Stress activates the fight-or-flight response, which is the body’s involuntary response to a threat that makes your heart pound and your breath shorten. The main hormone released during this response is the stress hormone Cortisol.
Today’s modern, deadline filled, over-scheduled lifestyle can overtax the adrenal glands, which causes stress and causes the body to produce way too much Cortisol. Raised Cortisol boosts your insulin levels, which can cause you to pack on the pounds, especially around the midsection. Cortisol automatically kicks up your appetite, prompting you not only to want to eat huge quantities of food, but to want sweets and simple carbohydrate foods in particular. These foods ultimately make insulin levels spike and then plummet, which will leave you caught in a vicious cycle of feeling hungrier than ever-and eating again. It is a vicious cycle.
Take the steps necessary to address your stress now: eat a nutrient rich diet, learn to say “no”, meditate, exercise, go to bed and get up at a set time, laugh, get a massage – any number of these can cause your Cortisol levels to begin to drop. And finally - get your 8 hours of sleep each night - in total
darkness. Research has shown that even a little bit of light is enough to cause
an increase in stress hormones.
Artificially sweetened diet foods and drinks:
A huge mistake many people make is thinking that artificial sweeteners are the answer. On the contrary: studies have shown that those who consume foods with artificial sweeteners have a 41% increases risk of becoming overweight or obese. The reasoning is that artificial sweeteners confuse the body’s ability
to recognize that it has had enough food and it causes more cravings for sweet food to make up for the calorie deficit.
When your body is not fed nutrients, it asks again and again for more food, triggering the heavy-duty cravings. Artificial sweeteners can also cause havoc with your metabolism in the same way sugar does. The best bet is an all-natural sweetener, like stevia.
Undetected food allergy or intolerance:
Food intolerances or sensitivities are a relatively new concept in relation to weight gain/loss, but they’re running rampant. Many people are walking around feeling unwell to some degree, but until recently, rarely has a connection been made between a symptom and a specific food.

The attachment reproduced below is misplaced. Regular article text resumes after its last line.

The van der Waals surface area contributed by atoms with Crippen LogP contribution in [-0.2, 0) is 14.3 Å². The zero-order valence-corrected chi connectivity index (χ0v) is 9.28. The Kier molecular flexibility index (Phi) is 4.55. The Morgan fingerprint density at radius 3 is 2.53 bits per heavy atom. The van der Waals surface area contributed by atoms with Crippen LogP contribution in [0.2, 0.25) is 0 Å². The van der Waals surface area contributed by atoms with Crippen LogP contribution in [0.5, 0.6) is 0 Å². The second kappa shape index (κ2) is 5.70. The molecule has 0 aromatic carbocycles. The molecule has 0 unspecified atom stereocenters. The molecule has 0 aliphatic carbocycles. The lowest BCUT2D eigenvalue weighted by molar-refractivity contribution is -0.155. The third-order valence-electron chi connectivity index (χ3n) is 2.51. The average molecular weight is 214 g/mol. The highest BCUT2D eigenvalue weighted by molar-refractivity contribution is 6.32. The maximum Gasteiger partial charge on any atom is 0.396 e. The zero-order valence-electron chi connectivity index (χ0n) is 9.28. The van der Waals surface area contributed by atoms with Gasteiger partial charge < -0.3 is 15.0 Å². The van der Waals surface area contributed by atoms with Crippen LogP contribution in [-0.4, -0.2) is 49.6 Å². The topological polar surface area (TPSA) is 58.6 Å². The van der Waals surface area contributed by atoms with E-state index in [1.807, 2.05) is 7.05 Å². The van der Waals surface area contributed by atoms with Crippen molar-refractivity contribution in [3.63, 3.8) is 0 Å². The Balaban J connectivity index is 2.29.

There are distinct signs to watch for when eating foods. These signs can include fatigue, bloating, weight gain, diarrhea, gas, and other digestive issues. Blood tests can confirm food intolerances if you suspect you are having issues with a certain food.
Once you identify the offending food in your diet and learn to avoid it, your body and health will begin to change. As a result of identifying a sensitivity to gluten or dairy for example, many people will find they naturally begin to lose weight as digestion improves, and cravings begin to fade.
Toxic products in your home:
Toxic chemicals from common household cleaning agents, cosmetics, plastics and more are being stored in the fat tissues of your body fueling disease, slowing your metabolism, and adding up to unhealthy weight gain. Chemicals, such as polychlorinated biphenyls (PCBs), disrupt normal endocrine activity in the body.
These hormone disruptors can fatten you in many ways, including interfering with the activity of estrogens, androgens, and other hormones that regulate fat metabolism in the body.
Choosing non-toxic items over toxic ones, using a carbon water filter, choosing glass over plastic and metal, moving towards more natural cleaning products, and being aware of the biggest offenders can go a long way to detoxifying your life and looking and feeling better.
Hidden insulin triggers:
Sugar is a given, we have already established how it causes your body to release insulin to balance the rise in blood sugar. The not so obvious offenders include white flour foods, some starchy vegetables, and even whole grain flour products can cause issues for those who are insulin sensitive.
Healthy sweeteners such as honey can also cause unwanted insulin spikes. The human body doesn’t discriminate between sugar from white flour, potatoes, or honey; they all turn to sugar upon digestion.